14532,a Whaling journal of the Bark Russell of New Bedford (August 30, 1845 – January 17, 1849) kept by the master, John O. Morse. This is a very good, complete account of a sperm-whaling voyage from New Bedford to the Pacific Ocean and elsewhere. It commences the day before departure and terminates two days before the date of return as listed in Starbuck, History of the American Whale Fishery. With few exceptions, entries are made daily, describing much whaling activity. The voyage was at the peak of the whaling industry and numerous encounters with other whalers seen and spoken as well as a few merchantmen are cited. The author relates taking on provisions including large numbers of “Turpin” (terrapin or tortoises), meeting with a pirate ship, receiving a few letters, learning of the death of his youngest son, hearing of the war with Mexico, desertions, etc. When setting anchor in a port on a few occasions he forgoes writing until setting sail once again. In some instances, when there was little activity for a stretch of several days, latitude and longitude are noted with few comments. There is a listing of what appears to be an accounting, by date, of quantities of oil stowed.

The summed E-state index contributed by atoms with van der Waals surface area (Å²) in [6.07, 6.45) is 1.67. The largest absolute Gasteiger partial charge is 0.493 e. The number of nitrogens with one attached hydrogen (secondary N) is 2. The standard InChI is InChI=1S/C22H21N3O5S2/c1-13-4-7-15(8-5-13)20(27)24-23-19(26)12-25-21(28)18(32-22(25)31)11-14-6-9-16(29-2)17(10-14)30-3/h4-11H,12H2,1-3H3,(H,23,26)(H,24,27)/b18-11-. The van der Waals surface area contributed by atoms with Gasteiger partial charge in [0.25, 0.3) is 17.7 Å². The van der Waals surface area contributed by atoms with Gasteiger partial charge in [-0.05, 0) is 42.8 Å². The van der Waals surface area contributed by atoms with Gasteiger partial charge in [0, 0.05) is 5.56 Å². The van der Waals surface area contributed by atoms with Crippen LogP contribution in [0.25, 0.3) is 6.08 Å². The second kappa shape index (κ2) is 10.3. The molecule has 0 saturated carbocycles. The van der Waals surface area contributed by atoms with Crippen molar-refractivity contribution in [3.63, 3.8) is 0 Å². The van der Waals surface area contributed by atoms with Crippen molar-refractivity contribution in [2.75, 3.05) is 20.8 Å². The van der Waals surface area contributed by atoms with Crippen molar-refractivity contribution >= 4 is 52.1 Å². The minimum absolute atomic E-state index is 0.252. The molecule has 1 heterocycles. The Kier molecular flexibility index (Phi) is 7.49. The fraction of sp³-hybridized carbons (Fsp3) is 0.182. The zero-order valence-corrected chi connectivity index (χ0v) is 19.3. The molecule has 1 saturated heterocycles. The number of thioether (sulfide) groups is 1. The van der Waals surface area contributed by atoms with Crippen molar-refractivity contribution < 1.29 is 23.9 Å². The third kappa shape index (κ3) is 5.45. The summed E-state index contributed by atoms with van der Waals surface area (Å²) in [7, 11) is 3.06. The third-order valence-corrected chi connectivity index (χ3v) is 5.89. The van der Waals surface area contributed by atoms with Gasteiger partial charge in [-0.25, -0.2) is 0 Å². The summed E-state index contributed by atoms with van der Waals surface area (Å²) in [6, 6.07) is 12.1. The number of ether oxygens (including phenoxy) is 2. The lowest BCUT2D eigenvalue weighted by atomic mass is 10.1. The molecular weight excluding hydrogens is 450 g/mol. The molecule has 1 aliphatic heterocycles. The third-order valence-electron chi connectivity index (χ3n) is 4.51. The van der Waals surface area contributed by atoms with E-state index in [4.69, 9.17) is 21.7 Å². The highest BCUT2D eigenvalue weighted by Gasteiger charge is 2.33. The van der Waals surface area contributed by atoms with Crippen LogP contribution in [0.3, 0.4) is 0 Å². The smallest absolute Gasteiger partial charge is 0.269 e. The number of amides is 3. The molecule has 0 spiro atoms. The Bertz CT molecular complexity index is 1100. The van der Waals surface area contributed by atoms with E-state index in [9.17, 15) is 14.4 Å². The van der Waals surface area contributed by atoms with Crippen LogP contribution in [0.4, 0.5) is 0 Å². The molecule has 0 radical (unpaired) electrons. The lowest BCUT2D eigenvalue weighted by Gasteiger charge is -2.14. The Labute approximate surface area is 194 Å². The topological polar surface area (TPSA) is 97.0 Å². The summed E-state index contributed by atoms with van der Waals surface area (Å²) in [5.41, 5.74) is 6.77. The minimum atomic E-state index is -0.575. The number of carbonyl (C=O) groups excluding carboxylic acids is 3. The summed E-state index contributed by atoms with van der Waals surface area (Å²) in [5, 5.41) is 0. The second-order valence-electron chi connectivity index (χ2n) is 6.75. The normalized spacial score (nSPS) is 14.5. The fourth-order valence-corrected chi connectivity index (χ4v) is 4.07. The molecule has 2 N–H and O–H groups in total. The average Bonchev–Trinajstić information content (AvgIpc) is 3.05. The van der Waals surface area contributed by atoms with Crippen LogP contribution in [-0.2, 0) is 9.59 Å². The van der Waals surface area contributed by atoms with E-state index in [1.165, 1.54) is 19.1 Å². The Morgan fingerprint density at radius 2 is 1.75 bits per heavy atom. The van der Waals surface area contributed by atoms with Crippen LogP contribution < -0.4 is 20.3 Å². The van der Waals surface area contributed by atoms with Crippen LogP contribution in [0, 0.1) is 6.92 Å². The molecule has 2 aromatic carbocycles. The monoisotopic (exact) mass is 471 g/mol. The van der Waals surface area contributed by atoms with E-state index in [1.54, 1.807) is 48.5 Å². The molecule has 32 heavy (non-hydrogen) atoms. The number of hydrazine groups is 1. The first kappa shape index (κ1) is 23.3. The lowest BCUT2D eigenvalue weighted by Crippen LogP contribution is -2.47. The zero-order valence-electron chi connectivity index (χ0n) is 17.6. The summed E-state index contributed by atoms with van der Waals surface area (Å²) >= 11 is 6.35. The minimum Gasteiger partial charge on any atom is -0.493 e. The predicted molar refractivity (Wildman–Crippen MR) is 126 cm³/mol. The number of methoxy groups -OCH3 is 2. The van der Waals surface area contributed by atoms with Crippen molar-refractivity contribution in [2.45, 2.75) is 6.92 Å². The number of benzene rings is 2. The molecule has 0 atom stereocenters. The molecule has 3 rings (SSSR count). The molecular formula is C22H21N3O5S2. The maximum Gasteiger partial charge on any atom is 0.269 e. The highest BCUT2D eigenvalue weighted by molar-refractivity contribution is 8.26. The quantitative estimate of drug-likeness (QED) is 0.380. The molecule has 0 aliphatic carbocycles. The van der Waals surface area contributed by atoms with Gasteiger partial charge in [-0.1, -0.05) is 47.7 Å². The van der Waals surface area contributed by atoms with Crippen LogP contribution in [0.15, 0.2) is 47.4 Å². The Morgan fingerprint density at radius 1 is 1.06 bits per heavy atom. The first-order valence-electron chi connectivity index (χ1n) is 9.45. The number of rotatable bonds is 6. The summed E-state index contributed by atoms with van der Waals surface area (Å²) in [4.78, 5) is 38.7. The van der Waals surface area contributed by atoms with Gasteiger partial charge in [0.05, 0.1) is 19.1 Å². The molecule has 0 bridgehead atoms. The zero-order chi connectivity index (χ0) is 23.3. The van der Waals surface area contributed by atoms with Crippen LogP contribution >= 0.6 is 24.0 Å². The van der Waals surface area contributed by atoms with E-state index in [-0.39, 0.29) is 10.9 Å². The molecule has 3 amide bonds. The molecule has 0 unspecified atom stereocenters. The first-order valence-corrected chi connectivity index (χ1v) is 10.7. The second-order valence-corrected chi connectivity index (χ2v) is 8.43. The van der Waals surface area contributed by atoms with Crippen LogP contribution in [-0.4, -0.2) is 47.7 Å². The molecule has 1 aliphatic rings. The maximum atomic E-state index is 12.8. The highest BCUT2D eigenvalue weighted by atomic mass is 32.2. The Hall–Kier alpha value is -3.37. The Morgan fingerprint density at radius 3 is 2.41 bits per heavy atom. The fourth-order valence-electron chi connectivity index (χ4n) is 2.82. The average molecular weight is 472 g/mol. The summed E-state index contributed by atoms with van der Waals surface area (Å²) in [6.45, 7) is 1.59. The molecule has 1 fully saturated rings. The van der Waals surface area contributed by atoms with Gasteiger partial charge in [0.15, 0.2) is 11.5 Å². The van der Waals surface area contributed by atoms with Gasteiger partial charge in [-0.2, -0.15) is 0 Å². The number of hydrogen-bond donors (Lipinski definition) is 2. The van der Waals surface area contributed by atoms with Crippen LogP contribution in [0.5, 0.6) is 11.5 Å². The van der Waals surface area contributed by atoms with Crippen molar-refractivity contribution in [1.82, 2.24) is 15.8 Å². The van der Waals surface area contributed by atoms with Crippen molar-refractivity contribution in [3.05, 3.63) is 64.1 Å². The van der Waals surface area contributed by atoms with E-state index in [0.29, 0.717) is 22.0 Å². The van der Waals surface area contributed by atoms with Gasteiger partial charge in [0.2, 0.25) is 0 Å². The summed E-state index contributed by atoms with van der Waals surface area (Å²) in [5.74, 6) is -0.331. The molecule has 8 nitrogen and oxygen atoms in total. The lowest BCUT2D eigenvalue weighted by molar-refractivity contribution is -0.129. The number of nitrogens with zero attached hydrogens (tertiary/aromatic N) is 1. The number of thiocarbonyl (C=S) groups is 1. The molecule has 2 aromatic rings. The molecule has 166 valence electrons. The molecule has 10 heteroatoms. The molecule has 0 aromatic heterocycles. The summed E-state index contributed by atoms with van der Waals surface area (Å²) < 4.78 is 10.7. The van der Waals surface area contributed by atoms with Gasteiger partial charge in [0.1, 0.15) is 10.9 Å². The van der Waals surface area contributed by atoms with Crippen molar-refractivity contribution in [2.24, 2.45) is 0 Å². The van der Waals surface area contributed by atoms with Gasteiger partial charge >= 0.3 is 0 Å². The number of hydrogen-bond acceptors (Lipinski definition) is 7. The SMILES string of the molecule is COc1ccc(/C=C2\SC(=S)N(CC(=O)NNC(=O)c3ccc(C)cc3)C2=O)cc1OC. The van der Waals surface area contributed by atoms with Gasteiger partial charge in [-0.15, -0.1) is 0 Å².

Starbuck shows this to have been a successful voyage resulting in 2300 barrels of sperm oil.
The book, apparently rebound some years ago, is in good condition with the exception of cracking at the front edge of the spine, which is readily restorable. Entries are legible, once the reader recognizes the writer’s consistently bad spelling. Approx. 144 pages, 13 3/8 in. x 8 3/8 in. with label of William C. Taber & Son of New Bedford pasted on the inside front cover.
The bark Russell , 302 tons, was built in Scituate, Mass. in 1804. She whaled on 10 voyages from New Bedford from 1805 to 1831 as a ship rig and 5 as a bark from 1831-1849. She then transferred to San Francisco where she finished her career with 2 voyages in 1851 and 1852.
John Osborn Morse (1800–1851)was born into a maritime family in Edgartown, Mass. but sailed out of New Bedford as master of the Hector, 1829 and 1832 and the Eliza Adams in 1835. Prior to his voyage in the Russell he built a large home in Edgartown which still stands overlooking the harbor on the corner of North Water Street and Morse Street. Hearing of the discovery of gold, in 1849 he left for California from whence he again went whaling. He died on that trip in May, 1851.